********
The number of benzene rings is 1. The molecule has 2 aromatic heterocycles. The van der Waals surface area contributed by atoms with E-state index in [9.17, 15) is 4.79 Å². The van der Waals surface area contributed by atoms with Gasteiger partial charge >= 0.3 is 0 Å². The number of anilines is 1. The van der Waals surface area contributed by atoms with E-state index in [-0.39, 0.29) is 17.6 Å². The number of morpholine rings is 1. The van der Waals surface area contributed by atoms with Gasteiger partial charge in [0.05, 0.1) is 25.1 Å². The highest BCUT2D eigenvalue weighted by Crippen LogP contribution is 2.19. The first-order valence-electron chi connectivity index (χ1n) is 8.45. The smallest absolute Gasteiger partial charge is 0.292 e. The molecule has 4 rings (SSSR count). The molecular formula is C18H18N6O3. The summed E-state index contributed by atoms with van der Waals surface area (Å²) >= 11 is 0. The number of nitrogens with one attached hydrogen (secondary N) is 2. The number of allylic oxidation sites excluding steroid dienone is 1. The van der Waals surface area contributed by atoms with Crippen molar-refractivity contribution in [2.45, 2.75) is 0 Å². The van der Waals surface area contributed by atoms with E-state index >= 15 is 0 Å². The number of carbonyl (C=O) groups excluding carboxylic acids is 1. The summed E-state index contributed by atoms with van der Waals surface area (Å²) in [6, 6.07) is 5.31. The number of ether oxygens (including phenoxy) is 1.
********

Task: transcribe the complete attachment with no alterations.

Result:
The number of benzene rings is 1. The molecule has 2 aromatic heterocycles. The van der Waals surface area contributed by atoms with E-state index in [9.17, 15) is 4.79 Å². The van der Waals surface area contributed by atoms with Gasteiger partial charge >= 0.3 is 0 Å². The number of anilines is 1. The van der Waals surface area contributed by atoms with E-state index in [-0.39, 0.29) is 17.6 Å². The number of morpholine rings is 1. The van der Waals surface area contributed by atoms with Gasteiger partial charge in [0.05, 0.1) is 25.1 Å². The highest BCUT2D eigenvalue weighted by Crippen LogP contribution is 2.19. The first-order valence-electron chi connectivity index (χ1n) is 8.45. The smallest absolute Gasteiger partial charge is 0.292 e. The molecule has 4 rings (SSSR count). The molecular formula is C18H18N6O3. The summed E-state index contributed by atoms with van der Waals surface area (Å²) >= 11 is 0. The number of nitrogens with one attached hydrogen (secondary N) is 2. The number of allylic oxidation sites excluding steroid dienone is 1. The van der Waals surface area contributed by atoms with Crippen molar-refractivity contribution in [2.45, 2.75) is 0 Å². The van der Waals surface area contributed by atoms with E-state index >= 15 is 0 Å². The number of carbonyl (C=O) groups excluding carboxylic acids is 1. The summed E-state index contributed by atoms with van der Waals surface area (Å²) in [6, 6.07) is 5.31. The number of ether oxygens (including phenoxy) is 1.